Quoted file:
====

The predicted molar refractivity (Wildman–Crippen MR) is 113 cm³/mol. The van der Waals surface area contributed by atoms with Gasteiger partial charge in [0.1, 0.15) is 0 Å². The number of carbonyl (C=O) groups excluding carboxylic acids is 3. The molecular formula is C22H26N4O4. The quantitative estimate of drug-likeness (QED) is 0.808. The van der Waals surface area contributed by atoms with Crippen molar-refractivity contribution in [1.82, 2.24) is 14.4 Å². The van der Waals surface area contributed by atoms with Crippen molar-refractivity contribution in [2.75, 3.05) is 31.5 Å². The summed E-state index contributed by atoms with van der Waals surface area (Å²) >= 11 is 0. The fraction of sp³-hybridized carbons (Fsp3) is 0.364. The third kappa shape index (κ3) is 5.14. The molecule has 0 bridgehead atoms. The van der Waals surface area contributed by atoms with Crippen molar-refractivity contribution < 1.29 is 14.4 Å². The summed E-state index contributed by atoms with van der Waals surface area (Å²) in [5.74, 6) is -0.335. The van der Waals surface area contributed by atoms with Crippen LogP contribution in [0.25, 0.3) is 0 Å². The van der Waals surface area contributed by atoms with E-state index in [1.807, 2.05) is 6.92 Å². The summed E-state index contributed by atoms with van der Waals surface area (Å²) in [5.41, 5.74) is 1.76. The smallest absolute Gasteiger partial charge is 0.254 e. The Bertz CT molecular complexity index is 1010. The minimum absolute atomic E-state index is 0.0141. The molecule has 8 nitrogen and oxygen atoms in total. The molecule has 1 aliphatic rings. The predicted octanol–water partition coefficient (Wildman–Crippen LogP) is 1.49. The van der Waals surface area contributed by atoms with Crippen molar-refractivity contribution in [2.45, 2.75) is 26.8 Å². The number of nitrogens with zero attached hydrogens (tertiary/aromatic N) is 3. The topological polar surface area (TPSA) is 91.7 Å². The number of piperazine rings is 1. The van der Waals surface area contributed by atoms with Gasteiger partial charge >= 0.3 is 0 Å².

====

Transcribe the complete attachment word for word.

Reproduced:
The predicted molar refractivity (Wildman–Crippen MR) is 113 cm³/mol. The van der Waals surface area contributed by atoms with Gasteiger partial charge in [0.1, 0.15) is 0 Å². The number of carbonyl (C=O) groups excluding carboxylic acids is 3. The molecular formula is C22H26N4O4. The quantitative estimate of drug-likeness (QED) is 0.808. The van der Waals surface area contributed by atoms with Crippen molar-refractivity contribution in [1.82, 2.24) is 14.4 Å². The van der Waals surface area contributed by atoms with Crippen molar-refractivity contribution in [2.75, 3.05) is 31.5 Å². The summed E-state index contributed by atoms with van der Waals surface area (Å²) >= 11 is 0. The fraction of sp³-hybridized carbons (Fsp3) is 0.364. The third kappa shape index (κ3) is 5.14. The molecule has 0 bridgehead atoms. The van der Waals surface area contributed by atoms with Crippen molar-refractivity contribution < 1.29 is 14.4 Å². The summed E-state index contributed by atoms with van der Waals surface area (Å²) in [5.74, 6) is -0.335. The van der Waals surface area contributed by atoms with Crippen LogP contribution in [0.25, 0.3) is 0 Å². The van der Waals surface area contributed by atoms with E-state index in [1.807, 2.05) is 6.92 Å². The summed E-state index contributed by atoms with van der Waals surface area (Å²) in [5.41, 5.74) is 1.76. The smallest absolute Gasteiger partial charge is 0.254 e. The Bertz CT molecular complexity index is 1010. The minimum absolute atomic E-state index is 0.0141. The molecule has 8 nitrogen and oxygen atoms in total. The molecule has 1 aliphatic rings. The predicted octanol–water partition coefficient (Wildman–Crippen LogP) is 1.49. The van der Waals surface area contributed by atoms with Crippen molar-refractivity contribution in [2.45, 2.75) is 26.8 Å². The number of nitrogens with zero attached hydrogens (tertiary/aromatic N) is 3. The topological polar surface area (TPSA) is 91.7 Å². The number of piperazine rings is 1. The van der Waals surface area contributed by atoms with Gasteiger partial charge >= 0.3 is 0 Å².